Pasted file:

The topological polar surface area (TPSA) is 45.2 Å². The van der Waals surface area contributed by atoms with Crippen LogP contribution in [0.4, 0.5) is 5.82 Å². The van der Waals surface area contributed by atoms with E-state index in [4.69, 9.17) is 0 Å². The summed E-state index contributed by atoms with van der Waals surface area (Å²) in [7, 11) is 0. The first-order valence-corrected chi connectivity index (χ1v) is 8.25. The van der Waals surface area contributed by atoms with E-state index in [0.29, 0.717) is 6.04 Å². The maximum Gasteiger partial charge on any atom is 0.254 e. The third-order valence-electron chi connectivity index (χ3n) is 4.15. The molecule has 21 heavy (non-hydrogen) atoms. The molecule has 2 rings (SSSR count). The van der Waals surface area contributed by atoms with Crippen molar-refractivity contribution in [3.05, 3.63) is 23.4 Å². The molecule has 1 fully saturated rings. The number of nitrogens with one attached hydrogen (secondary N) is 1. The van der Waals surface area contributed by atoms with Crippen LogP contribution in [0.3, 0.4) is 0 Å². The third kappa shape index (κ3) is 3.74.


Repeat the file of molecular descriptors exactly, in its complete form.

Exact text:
The topological polar surface area (TPSA) is 45.2 Å². The van der Waals surface area contributed by atoms with Crippen LogP contribution in [0.4, 0.5) is 5.82 Å². The van der Waals surface area contributed by atoms with E-state index in [4.69, 9.17) is 0 Å². The summed E-state index contributed by atoms with van der Waals surface area (Å²) in [7, 11) is 0. The first-order valence-corrected chi connectivity index (χ1v) is 8.25. The van der Waals surface area contributed by atoms with E-state index in [0.29, 0.717) is 6.04 Å². The maximum Gasteiger partial charge on any atom is 0.254 e. The third-order valence-electron chi connectivity index (χ3n) is 4.15. The molecule has 21 heavy (non-hydrogen) atoms. The molecule has 2 rings (SSSR count). The van der Waals surface area contributed by atoms with Crippen molar-refractivity contribution in [3.05, 3.63) is 23.4 Å². The molecule has 1 fully saturated rings. The number of nitrogens with one attached hydrogen (secondary N) is 1. The van der Waals surface area contributed by atoms with Crippen LogP contribution in [0.3, 0.4) is 0 Å². The third kappa shape index (κ3) is 3.74.